Why The UN Will Fall Short On Its Promise To End World Hunger

It appears that the United Nations (UN) are going to fall short of its goal to end world hunger by 2030 (via Bloomberg). In a recent report, the UN acknowledged that the global agriculture sector will likely not be able to meet the world's food demands. Bloomberg reports that the UN's Food and Agriculture Organization (FAO) issued a joint report with the Organization for Economic Cooperation and Development on Wednesday that revealed the shortcomings of our current global food system. It said that the original goal to end world hunger by 2030 is unlikely to occur as many nations still struggle to afford adequate food and nutrition.

According to one FAO report, almost 690 million people have inadequate food resources. That number has risen by 10 million in the last year, and 60 million in the last five years. Bloomberg notes that overcoming the current crises would require a 28% increase in agricultural productivity which would be triple the growth rate of the last 10 years.

War in Ukraine has worsened global hunger

According to the FAO, the COVID-19 Pandemic has had a severe effect on food security. Bloomberg notes that the Russian invasion of Ukraine has also caused widespread food inflation recently which has had an impact on the global food supply and may cause millions more to go hungry.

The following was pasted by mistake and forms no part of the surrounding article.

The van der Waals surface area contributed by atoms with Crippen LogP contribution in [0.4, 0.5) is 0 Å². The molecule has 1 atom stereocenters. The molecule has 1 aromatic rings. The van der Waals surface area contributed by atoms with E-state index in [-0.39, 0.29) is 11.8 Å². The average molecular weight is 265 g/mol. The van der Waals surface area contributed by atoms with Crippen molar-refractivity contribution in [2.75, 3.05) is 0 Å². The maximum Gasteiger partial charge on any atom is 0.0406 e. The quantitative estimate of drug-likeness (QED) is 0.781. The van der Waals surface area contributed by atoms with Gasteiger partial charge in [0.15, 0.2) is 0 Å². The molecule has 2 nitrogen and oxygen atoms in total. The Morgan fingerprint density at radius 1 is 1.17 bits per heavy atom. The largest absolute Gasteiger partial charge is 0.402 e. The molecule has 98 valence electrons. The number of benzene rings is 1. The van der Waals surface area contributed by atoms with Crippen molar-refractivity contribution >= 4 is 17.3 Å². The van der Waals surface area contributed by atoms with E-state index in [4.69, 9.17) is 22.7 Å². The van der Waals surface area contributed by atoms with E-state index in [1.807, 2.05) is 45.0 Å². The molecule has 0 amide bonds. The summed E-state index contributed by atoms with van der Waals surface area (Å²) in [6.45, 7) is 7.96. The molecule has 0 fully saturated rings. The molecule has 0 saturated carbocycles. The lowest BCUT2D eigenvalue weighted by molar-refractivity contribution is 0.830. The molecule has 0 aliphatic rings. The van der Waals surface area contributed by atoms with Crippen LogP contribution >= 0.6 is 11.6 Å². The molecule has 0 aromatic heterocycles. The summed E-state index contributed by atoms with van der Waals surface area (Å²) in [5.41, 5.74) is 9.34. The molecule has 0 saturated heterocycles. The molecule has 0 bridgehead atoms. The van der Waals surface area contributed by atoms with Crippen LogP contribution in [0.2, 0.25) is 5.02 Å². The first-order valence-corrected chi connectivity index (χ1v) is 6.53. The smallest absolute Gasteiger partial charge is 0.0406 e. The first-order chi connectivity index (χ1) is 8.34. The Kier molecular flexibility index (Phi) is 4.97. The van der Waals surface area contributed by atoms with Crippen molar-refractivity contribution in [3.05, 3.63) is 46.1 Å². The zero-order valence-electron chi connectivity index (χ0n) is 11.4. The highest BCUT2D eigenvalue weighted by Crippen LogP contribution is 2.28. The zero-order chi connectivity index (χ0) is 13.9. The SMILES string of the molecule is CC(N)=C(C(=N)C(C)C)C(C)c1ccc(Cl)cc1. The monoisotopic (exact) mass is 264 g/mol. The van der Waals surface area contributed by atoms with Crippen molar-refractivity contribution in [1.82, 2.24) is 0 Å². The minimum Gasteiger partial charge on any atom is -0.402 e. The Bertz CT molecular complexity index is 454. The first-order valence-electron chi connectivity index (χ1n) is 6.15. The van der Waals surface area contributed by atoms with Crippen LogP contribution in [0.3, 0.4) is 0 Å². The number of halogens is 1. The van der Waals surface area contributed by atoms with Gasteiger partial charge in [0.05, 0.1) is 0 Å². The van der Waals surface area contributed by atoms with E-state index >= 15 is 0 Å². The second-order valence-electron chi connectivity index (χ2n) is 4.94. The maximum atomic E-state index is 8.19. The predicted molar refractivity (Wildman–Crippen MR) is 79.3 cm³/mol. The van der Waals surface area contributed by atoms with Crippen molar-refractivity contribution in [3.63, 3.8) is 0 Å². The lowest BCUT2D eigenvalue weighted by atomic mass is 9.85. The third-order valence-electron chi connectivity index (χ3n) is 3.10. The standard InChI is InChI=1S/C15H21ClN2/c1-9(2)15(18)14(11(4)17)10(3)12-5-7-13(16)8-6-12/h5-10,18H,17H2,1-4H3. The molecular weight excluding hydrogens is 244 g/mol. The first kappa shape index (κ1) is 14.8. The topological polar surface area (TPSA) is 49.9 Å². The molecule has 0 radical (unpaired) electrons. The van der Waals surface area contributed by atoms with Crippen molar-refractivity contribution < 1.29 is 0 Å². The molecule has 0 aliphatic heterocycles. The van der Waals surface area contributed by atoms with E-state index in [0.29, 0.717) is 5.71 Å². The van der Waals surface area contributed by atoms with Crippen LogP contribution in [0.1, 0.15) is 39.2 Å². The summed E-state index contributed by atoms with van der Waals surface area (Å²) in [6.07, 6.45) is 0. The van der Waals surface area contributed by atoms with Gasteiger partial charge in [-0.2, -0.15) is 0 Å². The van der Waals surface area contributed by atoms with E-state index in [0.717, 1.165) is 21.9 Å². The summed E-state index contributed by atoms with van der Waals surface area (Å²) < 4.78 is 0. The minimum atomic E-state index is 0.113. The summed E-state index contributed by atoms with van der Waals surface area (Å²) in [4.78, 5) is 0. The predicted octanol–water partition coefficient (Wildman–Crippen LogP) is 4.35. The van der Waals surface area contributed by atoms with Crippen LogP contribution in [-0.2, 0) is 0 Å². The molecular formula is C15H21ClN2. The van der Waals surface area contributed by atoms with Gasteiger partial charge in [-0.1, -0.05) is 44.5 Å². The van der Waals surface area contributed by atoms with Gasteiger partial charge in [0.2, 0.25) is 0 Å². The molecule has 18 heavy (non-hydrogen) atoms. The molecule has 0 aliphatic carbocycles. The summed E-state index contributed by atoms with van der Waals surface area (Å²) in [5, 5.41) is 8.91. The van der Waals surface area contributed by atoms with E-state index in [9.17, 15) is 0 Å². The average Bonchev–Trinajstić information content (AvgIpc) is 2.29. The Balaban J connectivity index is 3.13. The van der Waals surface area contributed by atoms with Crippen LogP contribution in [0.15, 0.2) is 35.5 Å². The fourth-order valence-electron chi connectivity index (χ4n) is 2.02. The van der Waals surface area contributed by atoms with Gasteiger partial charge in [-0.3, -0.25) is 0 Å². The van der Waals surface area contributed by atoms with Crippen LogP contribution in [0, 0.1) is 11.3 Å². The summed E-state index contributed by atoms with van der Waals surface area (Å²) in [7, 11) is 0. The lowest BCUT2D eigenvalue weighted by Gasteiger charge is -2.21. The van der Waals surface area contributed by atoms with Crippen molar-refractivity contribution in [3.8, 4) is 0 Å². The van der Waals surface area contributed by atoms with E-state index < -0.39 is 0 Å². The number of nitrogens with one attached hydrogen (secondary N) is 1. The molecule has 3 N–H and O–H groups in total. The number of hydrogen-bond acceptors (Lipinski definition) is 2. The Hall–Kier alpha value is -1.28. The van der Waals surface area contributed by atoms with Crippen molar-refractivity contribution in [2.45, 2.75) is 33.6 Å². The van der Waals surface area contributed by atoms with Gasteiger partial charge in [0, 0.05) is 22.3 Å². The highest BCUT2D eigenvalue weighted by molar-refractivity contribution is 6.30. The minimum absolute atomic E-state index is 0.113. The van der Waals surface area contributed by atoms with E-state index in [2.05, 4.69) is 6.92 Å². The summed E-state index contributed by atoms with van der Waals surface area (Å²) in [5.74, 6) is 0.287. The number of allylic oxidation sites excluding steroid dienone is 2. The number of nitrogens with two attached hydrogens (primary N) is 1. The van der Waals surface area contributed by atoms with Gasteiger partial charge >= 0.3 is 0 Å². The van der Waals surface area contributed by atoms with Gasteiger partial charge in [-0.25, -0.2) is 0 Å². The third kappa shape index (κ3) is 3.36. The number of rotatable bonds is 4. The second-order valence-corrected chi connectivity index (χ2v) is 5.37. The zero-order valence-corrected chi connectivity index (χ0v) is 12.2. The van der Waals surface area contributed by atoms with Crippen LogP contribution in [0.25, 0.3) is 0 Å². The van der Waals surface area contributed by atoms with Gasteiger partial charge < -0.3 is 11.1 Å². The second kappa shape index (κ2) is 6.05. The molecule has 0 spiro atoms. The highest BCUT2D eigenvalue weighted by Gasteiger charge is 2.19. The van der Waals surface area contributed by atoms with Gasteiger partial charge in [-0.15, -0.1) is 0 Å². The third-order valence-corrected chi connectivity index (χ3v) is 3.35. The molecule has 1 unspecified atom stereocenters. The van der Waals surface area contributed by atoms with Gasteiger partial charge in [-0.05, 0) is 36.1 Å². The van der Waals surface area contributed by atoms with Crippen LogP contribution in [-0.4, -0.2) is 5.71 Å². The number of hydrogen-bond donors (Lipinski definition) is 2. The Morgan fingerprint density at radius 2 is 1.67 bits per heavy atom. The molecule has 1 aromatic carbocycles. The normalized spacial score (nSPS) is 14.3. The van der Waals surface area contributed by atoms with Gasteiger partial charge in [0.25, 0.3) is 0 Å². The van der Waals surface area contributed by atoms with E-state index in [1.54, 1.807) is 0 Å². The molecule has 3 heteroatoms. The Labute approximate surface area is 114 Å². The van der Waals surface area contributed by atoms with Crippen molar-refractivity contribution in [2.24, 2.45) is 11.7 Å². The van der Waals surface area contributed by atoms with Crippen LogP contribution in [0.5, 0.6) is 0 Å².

Russia and Ukraine reportedly produce approximately one-third of the world's wheat supply, per CNBC. Russia is also a major exporter of fuel and fertilizer which is expected to affect food pricing into next year. The Russian invasion, and ensuing sanctions against it, have caused a severe impact on global food prices. Russia has denied contributing to the crisis. Bloomberg notes that this will likely keep grain prices high through 2023.

According to the report, it is important to establish social safety nets for the most vulnerable who are likely to be affected by these rising costs. It says that reducing carbon emissions, and curbing calorie intake is also necessary to prevent more persons from falling into hunger.